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The private sector become active: the Wolfsberg process

Mark Pieth (Professor of Criminal Law and Criminology, Basel University)
Gemma Aiolfi (Programme Manager, OECD)

Journal of Financial Crime

ISSN: 1359-0790

Article publication date: 1 October 2003



Examines how the Wolfsberg Anti‐Money Laundering Principles came into being after the first meeting in October 1999, their development and the possible future of the Wolfsberg group of banks. Describes the background to the drive for harmonisation of private banking practice combating money laundering; this has closely involved throughout the 40 Recommendations of the Financial Action Task Force over issues like “know your customer” and customer due diligence, so that a patchwork of regulations emerged which was not effective in preventing money laundering based on drug trafficking. Shows how, by fostering the industry standard, which is risk‐based rather than rule‐based voluntary code, the Wolfsberg group of 12 banks has helped to bridge the gap in attitudes to banking practice, especially between American and European banks.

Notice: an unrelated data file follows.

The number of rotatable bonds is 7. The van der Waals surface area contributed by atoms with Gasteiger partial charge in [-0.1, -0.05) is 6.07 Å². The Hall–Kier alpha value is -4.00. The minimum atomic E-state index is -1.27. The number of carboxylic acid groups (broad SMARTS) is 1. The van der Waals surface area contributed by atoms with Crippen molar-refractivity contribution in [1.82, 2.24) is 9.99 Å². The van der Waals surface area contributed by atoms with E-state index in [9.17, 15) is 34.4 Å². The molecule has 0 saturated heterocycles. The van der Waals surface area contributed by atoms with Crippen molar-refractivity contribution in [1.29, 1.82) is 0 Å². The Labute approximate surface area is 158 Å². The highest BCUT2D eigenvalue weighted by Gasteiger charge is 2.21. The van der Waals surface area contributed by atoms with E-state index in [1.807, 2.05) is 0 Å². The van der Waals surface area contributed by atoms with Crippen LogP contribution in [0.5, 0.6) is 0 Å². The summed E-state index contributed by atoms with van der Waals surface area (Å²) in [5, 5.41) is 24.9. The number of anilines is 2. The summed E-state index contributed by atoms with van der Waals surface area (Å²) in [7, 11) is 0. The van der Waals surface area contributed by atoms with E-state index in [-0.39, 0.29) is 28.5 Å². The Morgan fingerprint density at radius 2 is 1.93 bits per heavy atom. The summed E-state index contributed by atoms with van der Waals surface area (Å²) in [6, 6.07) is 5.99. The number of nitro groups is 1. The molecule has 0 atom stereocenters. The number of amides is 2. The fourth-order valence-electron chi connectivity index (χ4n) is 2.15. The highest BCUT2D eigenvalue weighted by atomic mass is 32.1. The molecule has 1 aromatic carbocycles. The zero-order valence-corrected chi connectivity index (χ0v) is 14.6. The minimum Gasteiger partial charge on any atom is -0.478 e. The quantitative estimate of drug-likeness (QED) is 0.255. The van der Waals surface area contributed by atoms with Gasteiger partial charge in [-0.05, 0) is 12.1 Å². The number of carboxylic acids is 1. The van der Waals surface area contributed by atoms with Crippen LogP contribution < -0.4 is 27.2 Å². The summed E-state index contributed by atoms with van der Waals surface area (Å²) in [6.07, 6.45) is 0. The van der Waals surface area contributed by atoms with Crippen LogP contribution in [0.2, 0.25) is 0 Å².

Pieth, M. and Aiolfi, G. (2003), "The private sector become active: the Wolfsberg process", Journal of Financial Crime, Vol. 10 No. 4, pp. 359-365.




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